We had about three photos of the kids dancing before the celebrations had started. We blew them up really big so they took up loads of space, meaning we didn’t need to write as much. We worked in a few of the local schools so we knew they had been organising a special dance routine, so we mentioned that. We had a fairly good idea of what the mayor had probably said, given that we had sat in on a lot of speeches she had made. We talked about people who had been there, like the football team and a few others we had seen before we left. And summed it up by saying it was a great day and loads of fun! Then put it on the front page and hoped no-one would notice. Loads of stuff must have happened that we didn’t mention. Thankfully they didn’t notice but I still wonder how we got away with it!

The moral from today is = Don’t fall asleep when there’s something of national importance happening and you write the most popular newspaper in town.

Feedback from yesterday’s Getting Excited mission, which was to celebrate all things Filipino by wearing red and blue (two of the colours on the flag) and saying Hola to greet people (NOT how they say hello but there’s a Spanish connection and I figured people would at least know what I was talking about) and by having fish for dinner (I remember eating a lot of fish in the Philippines). So in my not-very-spectacular way, I did all of these things and, while it didn’t cause any great variation in my day, it did make me think of my friend who’s birthday it is every time I did something. And that was nice. Because she’s a nice friend. It was nice to be more conscious of reasons why the day was different to the others, instead of being all same-old-same-old.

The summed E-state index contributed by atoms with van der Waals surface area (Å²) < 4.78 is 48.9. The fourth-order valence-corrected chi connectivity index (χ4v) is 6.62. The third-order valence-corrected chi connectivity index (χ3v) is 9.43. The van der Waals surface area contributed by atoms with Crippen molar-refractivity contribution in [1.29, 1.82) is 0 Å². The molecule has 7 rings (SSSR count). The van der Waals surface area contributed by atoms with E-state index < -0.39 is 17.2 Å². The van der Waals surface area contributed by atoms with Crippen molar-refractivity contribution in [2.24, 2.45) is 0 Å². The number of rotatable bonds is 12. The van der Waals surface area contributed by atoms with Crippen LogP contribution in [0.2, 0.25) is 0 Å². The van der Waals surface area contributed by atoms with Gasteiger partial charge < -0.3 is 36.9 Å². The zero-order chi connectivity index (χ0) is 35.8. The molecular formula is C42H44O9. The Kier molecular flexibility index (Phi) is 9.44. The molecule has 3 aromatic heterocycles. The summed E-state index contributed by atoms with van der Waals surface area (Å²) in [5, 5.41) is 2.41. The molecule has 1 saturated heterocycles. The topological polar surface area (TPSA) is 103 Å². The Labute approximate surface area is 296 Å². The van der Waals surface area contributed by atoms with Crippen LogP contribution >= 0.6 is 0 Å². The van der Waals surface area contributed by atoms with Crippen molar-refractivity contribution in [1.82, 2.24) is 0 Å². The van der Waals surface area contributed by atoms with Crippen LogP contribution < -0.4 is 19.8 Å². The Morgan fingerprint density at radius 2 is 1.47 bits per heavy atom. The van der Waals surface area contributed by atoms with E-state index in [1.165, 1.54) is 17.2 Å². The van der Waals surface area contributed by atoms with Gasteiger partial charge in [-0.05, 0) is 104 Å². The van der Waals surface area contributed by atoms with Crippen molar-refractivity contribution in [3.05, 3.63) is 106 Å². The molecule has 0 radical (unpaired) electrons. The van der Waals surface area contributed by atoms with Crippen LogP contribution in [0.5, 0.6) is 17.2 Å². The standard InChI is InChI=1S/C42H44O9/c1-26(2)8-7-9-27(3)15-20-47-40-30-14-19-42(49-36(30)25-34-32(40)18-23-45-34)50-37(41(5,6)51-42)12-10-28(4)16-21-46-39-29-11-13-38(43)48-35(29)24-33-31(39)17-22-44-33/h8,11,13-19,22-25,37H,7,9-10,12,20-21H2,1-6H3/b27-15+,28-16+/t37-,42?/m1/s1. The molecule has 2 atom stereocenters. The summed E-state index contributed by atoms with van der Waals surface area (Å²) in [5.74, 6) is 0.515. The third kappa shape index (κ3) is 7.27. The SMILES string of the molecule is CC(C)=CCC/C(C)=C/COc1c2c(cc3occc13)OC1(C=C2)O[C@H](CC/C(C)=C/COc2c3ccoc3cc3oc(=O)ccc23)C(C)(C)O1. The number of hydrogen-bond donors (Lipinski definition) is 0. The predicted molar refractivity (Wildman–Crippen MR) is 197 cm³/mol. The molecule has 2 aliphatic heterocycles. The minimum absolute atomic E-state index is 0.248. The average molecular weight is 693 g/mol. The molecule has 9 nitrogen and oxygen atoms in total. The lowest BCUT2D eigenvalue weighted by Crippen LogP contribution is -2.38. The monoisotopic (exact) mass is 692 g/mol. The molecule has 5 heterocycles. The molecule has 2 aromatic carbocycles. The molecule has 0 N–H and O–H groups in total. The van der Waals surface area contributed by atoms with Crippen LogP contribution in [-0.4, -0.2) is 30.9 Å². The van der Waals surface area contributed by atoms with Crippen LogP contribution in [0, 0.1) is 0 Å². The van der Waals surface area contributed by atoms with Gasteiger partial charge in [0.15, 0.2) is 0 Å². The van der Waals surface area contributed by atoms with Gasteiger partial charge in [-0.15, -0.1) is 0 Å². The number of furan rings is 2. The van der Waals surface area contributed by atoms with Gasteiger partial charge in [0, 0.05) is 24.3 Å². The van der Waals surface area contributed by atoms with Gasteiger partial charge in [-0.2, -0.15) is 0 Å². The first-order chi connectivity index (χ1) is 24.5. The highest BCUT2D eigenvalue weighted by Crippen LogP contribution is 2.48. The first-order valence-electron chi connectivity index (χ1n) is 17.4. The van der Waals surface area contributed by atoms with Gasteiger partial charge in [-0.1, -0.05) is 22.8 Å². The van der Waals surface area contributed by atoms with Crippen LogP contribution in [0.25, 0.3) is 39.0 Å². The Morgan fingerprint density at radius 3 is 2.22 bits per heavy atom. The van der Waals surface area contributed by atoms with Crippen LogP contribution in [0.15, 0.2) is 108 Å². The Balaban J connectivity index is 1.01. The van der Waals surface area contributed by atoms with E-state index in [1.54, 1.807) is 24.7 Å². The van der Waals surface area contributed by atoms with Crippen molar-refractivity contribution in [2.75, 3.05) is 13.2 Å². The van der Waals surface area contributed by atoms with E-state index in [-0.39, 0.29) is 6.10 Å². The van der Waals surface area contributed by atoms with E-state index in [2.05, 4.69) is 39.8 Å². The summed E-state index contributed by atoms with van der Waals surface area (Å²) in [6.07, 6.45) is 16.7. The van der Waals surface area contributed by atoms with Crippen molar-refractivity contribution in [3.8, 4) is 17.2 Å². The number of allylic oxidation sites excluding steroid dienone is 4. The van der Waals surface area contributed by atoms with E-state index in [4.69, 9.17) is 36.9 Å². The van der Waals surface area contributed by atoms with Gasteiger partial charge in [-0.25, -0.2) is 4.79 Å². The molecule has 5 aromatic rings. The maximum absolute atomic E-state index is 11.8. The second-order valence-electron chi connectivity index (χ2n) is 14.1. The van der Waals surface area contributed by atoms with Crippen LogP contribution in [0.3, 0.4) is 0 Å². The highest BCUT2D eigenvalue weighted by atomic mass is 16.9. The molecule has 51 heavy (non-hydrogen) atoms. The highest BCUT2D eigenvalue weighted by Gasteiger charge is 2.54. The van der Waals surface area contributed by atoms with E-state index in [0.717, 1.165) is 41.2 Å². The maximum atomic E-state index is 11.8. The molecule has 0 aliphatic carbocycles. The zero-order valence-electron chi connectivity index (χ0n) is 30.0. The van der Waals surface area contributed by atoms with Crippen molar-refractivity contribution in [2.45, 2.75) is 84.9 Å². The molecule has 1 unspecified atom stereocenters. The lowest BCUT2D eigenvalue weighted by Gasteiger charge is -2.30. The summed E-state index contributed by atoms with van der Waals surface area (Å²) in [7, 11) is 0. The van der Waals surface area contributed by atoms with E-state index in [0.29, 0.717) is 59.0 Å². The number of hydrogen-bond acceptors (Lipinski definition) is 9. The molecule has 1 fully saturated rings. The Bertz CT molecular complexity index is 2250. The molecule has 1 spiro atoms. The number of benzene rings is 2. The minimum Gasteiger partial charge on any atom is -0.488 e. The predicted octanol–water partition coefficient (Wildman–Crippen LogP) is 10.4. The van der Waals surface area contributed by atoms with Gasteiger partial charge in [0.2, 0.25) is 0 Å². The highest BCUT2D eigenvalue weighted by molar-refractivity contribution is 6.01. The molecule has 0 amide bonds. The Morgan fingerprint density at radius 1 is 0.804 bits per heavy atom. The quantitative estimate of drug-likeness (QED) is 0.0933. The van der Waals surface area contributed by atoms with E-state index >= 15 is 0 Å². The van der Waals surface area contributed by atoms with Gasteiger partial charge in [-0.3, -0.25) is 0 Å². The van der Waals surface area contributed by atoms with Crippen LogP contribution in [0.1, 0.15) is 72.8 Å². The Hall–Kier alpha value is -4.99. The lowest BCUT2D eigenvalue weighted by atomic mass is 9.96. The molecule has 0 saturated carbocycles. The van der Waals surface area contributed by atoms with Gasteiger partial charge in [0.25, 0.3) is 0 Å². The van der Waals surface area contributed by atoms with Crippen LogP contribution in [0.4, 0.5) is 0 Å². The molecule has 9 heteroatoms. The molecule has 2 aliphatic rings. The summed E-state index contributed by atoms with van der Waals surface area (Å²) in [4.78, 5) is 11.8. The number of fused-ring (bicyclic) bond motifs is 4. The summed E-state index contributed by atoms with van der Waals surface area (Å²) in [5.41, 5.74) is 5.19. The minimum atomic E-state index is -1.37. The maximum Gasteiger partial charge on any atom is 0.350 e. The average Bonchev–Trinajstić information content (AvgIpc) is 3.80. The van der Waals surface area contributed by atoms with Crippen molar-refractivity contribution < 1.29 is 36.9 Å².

Today I have two things to get excited about. One is that I’m going swimming when I’ve finished writing this… twice in a week after years of not even owning a swimming costume! I’m doing well. The other is that it’s Joan Rivers’ birthday today. (And the world’s smallest man, but I can’t do very much in terms of getting excited about that. I’m already quite short.) So Joan Rivers it is. On my way back from the swimming pool, I’m going to stop in the library and see if they have any of her books and I’ll spend some time this afternoon being excited about Joan Rivers’ birthday by reading a book she wrote. Maybe I’ll get plastic surgery in honour of her as well….